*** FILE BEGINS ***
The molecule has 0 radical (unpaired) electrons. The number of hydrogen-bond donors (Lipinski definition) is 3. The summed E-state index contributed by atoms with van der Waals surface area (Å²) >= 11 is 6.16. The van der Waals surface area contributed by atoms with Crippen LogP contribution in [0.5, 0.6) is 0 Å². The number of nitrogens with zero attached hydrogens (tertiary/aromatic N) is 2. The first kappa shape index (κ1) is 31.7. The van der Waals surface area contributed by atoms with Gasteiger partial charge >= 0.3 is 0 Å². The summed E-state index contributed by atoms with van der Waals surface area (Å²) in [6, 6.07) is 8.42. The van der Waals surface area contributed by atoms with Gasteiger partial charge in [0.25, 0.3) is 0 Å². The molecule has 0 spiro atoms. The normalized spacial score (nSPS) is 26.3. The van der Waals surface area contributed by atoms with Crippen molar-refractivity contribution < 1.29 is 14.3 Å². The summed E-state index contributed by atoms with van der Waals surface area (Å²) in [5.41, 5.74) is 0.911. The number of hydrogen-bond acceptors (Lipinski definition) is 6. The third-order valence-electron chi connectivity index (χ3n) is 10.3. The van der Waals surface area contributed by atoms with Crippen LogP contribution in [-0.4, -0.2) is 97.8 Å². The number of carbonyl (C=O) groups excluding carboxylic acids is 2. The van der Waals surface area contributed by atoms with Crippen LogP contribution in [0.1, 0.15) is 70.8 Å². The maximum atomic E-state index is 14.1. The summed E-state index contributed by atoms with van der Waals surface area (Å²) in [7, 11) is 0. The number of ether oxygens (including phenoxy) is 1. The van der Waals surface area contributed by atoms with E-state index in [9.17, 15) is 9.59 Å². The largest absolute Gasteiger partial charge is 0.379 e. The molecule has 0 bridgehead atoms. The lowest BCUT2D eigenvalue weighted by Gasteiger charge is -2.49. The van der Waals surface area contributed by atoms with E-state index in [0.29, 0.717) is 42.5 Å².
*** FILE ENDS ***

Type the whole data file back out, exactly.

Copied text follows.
The molecule has 0 radical (unpaired) electrons. The number of hydrogen-bond donors (Lipinski definition) is 3. The summed E-state index contributed by atoms with van der Waals surface area (Å²) >= 11 is 6.16. The van der Waals surface area contributed by atoms with Crippen LogP contribution in [0.5, 0.6) is 0 Å². The number of nitrogens with zero attached hydrogens (tertiary/aromatic N) is 2. The first kappa shape index (κ1) is 31.7. The van der Waals surface area contributed by atoms with Gasteiger partial charge >= 0.3 is 0 Å². The summed E-state index contributed by atoms with van der Waals surface area (Å²) in [6, 6.07) is 8.42. The van der Waals surface area contributed by atoms with Gasteiger partial charge in [0.25, 0.3) is 0 Å². The molecule has 0 spiro atoms. The normalized spacial score (nSPS) is 26.3. The van der Waals surface area contributed by atoms with Crippen molar-refractivity contribution < 1.29 is 14.3 Å². The summed E-state index contributed by atoms with van der Waals surface area (Å²) in [5.41, 5.74) is 0.911. The number of hydrogen-bond acceptors (Lipinski definition) is 6. The third-order valence-electron chi connectivity index (χ3n) is 10.3. The van der Waals surface area contributed by atoms with Crippen LogP contribution in [-0.4, -0.2) is 97.8 Å². The number of carbonyl (C=O) groups excluding carboxylic acids is 2. The van der Waals surface area contributed by atoms with Crippen LogP contribution in [0.1, 0.15) is 70.8 Å². The maximum atomic E-state index is 14.1. The summed E-state index contributed by atoms with van der Waals surface area (Å²) in [7, 11) is 0. The number of ether oxygens (including phenoxy) is 1. The van der Waals surface area contributed by atoms with E-state index in [9.17, 15) is 9.59 Å². The largest absolute Gasteiger partial charge is 0.379 e. The molecule has 0 bridgehead atoms. The lowest BCUT2D eigenvalue weighted by Gasteiger charge is -2.49. The van der Waals surface area contributed by atoms with E-state index in [0.29, 0.717) is 42.5 Å².